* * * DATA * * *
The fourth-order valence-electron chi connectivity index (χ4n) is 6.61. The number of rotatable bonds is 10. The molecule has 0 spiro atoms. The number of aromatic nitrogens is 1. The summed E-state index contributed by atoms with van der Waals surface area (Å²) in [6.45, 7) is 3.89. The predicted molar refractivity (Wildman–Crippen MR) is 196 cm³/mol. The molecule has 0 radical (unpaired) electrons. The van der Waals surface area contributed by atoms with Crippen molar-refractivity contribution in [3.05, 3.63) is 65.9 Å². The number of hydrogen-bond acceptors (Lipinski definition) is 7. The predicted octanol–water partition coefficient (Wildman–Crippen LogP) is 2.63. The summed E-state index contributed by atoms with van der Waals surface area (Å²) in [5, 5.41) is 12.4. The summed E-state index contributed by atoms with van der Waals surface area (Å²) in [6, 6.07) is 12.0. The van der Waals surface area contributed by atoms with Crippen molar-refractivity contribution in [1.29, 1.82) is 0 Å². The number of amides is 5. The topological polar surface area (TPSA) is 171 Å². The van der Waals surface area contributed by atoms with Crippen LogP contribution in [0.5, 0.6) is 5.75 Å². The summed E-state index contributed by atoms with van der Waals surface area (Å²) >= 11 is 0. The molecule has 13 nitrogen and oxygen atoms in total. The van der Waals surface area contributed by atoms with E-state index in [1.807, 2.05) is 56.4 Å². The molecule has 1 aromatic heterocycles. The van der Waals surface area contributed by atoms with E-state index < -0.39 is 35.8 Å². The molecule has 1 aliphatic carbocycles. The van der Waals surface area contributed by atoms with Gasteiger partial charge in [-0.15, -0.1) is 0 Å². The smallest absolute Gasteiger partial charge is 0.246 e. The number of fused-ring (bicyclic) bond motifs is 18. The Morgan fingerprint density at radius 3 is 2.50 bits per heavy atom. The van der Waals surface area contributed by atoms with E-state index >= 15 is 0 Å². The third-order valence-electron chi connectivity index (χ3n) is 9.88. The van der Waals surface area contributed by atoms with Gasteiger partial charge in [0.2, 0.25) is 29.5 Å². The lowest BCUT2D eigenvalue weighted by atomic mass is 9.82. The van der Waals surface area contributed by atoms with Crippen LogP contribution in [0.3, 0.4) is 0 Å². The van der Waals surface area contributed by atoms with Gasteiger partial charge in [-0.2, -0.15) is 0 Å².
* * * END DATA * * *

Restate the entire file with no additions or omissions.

The fourth-order valence-electron chi connectivity index (χ4n) is 6.61. The number of rotatable bonds is 10. The molecule has 0 spiro atoms. The number of aromatic nitrogens is 1. The summed E-state index contributed by atoms with van der Waals surface area (Å²) in [6.45, 7) is 3.89. The predicted molar refractivity (Wildman–Crippen MR) is 196 cm³/mol. The molecule has 0 radical (unpaired) electrons. The van der Waals surface area contributed by atoms with Crippen molar-refractivity contribution in [3.05, 3.63) is 65.9 Å². The number of hydrogen-bond acceptors (Lipinski definition) is 7. The predicted octanol–water partition coefficient (Wildman–Crippen LogP) is 2.63. The summed E-state index contributed by atoms with van der Waals surface area (Å²) in [5, 5.41) is 12.4. The summed E-state index contributed by atoms with van der Waals surface area (Å²) in [6, 6.07) is 12.0. The van der Waals surface area contributed by atoms with Crippen molar-refractivity contribution in [1.29, 1.82) is 0 Å². The number of amides is 5. The topological polar surface area (TPSA) is 171 Å². The van der Waals surface area contributed by atoms with Crippen LogP contribution in [0.5, 0.6) is 5.75 Å². The summed E-state index contributed by atoms with van der Waals surface area (Å²) >= 11 is 0. The molecule has 13 nitrogen and oxygen atoms in total. The van der Waals surface area contributed by atoms with E-state index in [1.807, 2.05) is 56.4 Å². The molecule has 1 aromatic heterocycles. The van der Waals surface area contributed by atoms with E-state index < -0.39 is 35.8 Å². The molecule has 1 aliphatic carbocycles. The van der Waals surface area contributed by atoms with Gasteiger partial charge in [-0.15, -0.1) is 0 Å². The smallest absolute Gasteiger partial charge is 0.246 e. The number of fused-ring (bicyclic) bond motifs is 18. The Morgan fingerprint density at radius 3 is 2.50 bits per heavy atom. The van der Waals surface area contributed by atoms with E-state index >= 15 is 0 Å². The third-order valence-electron chi connectivity index (χ3n) is 9.88. The van der Waals surface area contributed by atoms with Gasteiger partial charge in [0.2, 0.25) is 29.5 Å². The lowest BCUT2D eigenvalue weighted by atomic mass is 9.82. The van der Waals surface area contributed by atoms with Crippen LogP contribution in [0.3, 0.4) is 0 Å². The van der Waals surface area contributed by atoms with Gasteiger partial charge in [-0.2, -0.15) is 0 Å².